Making a Living
Work and Environment in the United States
Publication Year: 2008
Published by: The University of North Carolina Press
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Title Page, Copyright
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As is always the case with a book, I could not have written this one but for thesupport, assistance, patience, and good humor of many di√erent people. Inow have been privileged to work with Sian Hunter at the University ofNorth Carolina Press on two separate projects. This time around, like before,she helped me broaden the scope of my research and deepen my interpreta-...
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...‘‘When one speaks of increasing power, machinery, and industry,’’ HenryFord wrote in 1922, ‘‘there comes up a picture of a cold, metallic sort of worldin which great factories will drive away the trees, the flowers, the birds, andthe green fields.’’ This was how he began an early memoir, on the defensive,and the rest of the book was an answer to both skeptics and critics. The bleak...
1. I Think Less of the Factory Than of My Native Dell: Labor, Nature, and the Lowell Mill Girls
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In 1840, as part of a defense of factory life in Lowell, Massachusetts, textileoperative Sarah Bagley pointed out that ‘‘mill girls’’ were not really ‘‘so farfrom God and nature, as many persons might suppose.’’ They managed tomaintain their relationship with nature, and nature’s God, by cultivatingroses, lilies, geraniums, and other plants in pots on the mill’s window sills,...
2. Living by Themselves: Slaves’ and Freedmen’s Hunting, Fishing, and Gardening in the Mississippi Delta
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The story of Yankee mill girls’ venture from New England farms to urbanfactories demonstrates the importance of both place and work in shapingpeople’s relationship with the natural world. Yet theirs is not the only story.Examining other regions and sectors of the American economy in the sameperiod or at di√erent times complicates the historical narrative. Former slaves...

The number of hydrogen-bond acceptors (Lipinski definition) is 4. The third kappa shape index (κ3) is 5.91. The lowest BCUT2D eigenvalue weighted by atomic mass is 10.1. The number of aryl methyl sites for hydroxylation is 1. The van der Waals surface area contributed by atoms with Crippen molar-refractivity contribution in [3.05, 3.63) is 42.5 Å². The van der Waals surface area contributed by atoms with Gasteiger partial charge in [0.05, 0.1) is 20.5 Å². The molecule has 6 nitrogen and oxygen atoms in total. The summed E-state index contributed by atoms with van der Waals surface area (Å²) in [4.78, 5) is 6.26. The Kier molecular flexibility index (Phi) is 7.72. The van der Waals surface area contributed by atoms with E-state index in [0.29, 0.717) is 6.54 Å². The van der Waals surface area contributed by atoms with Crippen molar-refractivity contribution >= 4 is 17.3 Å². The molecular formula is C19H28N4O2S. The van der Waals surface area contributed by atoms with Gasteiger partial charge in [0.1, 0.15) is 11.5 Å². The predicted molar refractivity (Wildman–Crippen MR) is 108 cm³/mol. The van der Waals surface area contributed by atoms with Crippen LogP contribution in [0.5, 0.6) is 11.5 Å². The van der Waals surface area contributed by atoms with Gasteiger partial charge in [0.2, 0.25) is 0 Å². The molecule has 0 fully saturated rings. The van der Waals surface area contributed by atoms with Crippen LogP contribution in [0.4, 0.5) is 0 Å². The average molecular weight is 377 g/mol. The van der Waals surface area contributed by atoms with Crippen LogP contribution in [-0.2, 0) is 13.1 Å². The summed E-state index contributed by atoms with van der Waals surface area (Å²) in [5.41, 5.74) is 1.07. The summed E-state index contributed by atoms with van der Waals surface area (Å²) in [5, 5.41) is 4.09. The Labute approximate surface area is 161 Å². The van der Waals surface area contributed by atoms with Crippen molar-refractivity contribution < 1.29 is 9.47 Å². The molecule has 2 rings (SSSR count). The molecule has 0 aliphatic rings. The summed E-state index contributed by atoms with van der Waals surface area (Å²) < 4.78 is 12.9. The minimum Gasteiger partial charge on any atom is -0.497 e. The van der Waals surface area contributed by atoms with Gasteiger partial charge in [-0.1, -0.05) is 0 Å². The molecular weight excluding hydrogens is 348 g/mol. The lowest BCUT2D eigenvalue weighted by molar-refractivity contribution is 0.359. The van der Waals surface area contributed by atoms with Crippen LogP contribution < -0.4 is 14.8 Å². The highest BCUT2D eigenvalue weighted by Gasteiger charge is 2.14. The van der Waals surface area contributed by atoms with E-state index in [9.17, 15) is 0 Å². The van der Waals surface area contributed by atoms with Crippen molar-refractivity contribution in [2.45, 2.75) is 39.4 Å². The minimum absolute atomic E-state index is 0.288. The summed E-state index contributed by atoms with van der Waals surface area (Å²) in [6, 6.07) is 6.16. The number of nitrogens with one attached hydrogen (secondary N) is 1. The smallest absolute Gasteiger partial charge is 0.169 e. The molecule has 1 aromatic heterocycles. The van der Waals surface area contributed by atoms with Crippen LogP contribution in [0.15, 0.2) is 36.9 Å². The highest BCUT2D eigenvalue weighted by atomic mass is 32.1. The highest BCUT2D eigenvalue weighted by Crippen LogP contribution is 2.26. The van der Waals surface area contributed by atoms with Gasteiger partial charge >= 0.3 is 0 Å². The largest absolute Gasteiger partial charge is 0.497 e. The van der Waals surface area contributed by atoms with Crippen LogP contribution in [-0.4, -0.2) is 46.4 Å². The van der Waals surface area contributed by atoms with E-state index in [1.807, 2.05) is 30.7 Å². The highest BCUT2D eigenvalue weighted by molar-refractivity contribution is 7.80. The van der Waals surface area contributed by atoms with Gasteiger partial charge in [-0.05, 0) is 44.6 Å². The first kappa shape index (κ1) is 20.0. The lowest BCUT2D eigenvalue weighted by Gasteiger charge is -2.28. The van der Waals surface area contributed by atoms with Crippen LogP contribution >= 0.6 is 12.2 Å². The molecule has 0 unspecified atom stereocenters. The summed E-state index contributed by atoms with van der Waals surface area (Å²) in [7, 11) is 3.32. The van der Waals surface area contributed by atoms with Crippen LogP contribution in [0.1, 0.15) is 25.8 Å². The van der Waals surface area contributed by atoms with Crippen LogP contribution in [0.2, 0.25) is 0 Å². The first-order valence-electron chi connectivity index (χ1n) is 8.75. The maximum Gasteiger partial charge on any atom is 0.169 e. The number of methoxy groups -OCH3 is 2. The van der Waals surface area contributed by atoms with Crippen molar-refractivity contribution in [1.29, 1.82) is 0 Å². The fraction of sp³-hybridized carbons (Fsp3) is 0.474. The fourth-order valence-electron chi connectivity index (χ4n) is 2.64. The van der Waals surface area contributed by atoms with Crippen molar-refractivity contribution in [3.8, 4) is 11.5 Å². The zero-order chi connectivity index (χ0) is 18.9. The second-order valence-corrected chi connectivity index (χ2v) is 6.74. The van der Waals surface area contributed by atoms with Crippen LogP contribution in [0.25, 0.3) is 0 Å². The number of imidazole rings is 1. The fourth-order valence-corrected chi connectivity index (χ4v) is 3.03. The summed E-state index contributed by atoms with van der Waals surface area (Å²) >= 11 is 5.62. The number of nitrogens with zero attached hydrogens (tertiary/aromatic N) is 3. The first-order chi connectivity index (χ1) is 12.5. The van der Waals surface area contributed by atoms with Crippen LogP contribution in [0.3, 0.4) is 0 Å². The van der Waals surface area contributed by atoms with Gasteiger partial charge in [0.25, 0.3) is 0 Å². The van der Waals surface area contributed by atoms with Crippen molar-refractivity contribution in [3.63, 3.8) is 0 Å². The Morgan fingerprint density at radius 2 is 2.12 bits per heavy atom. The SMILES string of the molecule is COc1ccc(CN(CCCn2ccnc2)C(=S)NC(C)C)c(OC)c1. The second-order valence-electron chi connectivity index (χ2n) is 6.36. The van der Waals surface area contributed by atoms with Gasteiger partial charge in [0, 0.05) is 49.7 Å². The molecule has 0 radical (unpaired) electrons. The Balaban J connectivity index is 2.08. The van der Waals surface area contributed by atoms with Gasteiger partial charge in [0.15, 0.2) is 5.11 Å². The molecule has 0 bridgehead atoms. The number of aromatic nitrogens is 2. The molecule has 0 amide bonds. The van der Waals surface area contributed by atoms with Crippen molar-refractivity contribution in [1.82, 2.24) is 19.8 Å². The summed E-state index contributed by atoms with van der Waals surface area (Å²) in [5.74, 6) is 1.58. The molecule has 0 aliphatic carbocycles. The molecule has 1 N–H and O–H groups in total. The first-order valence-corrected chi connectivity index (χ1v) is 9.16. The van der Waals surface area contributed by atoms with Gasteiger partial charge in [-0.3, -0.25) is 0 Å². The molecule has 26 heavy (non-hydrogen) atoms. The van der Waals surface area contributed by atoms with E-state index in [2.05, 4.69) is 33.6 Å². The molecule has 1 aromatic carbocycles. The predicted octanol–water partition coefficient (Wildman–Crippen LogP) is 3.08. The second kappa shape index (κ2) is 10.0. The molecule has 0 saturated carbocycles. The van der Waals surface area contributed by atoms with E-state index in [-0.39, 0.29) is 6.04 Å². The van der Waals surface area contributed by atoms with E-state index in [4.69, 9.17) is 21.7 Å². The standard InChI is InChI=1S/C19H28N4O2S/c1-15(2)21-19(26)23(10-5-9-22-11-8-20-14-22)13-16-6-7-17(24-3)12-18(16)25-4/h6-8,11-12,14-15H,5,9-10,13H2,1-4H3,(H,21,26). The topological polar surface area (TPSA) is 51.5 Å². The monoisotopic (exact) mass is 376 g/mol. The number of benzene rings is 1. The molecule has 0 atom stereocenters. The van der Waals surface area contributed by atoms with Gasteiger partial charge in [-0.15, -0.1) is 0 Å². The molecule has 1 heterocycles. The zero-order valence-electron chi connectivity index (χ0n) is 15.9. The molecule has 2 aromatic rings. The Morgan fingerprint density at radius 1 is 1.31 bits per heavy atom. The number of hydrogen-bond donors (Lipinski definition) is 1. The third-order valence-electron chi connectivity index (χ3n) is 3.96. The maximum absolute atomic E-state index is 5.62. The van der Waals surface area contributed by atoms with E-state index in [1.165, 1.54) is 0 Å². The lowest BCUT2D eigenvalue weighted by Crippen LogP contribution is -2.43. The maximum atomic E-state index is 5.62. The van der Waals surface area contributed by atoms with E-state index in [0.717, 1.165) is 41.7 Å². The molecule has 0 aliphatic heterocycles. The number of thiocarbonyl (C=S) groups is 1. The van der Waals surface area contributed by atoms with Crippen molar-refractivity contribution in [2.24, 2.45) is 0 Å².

3. Men Alone Cannot Settle a Country: Domesticating Nature in the Kansas-Nebraska Grasslands
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As the stories of the Lowell mill girls and Delta slaves and freedpeople makeclear, there were both similarities and di√erences in the ways changes in worka√ected how various groups of people thought about and used the environ-ment around them. Gender mattered to both the Yankee white women andthe southern black men, but race was perhaps a more significant factor for the...
4. Degrees of Separation: Nature and the Shift from Farmer to Miner to Factory Hand in Southern West Virginia
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As was the case with many homesteading women and their male counter-parts, and even more so with the children of homesteading families, theprocess of moving to the grasslands to make a farm was sometimes just a stepon the road to a town or city. Family fortunes declined, forcing the abandon-ment of a quarter section and a search for new means to make a living, and...
5. A Decent, Wholesome Living Environment for Everyone: Michigan Autoworkers and the Origins of Modern Environmentalism
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Part of the power of Harriet Arnow Simpson’s portrayal of the fictional Nevelfamily was its pointed accuracy. Like the family in The Dollmaker, many earlytwentieth-century autoworkers were migrants from rural areas, and theyfound a considerable amount of heartache and trouble when they made theirjourney to a city. Yet the move was not without at least a few good ends....
6. A Landscape Foreign and Physically Threatening: Southern California Farmworkers, Pesticides, and Environmental Justice
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Although cooperation between organized labor and mainstream environmen-tal groups was faltering by the late 1970s and early 1980s, those same years alsowitnessed events that set the stage for formation of an ‘‘environmental justice’’movement. Starting in 1978, Lois Gibbs rallied her neighbors in a Bu√alosuburb after they linked pervasive, chronic illness in the area to toxic chemicals...
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In its most basic form work is the transformation of nature. To produce bothfood and shelter, as well as countless other goods and amenities as needs andwants evolve over time, human beings must change parts of the natural worldaround them. This continuous use of the physical and organic environment,and the remaking of self and communities that it necessarily entails, is the core...
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Page Count: 192
Publication Year: 2008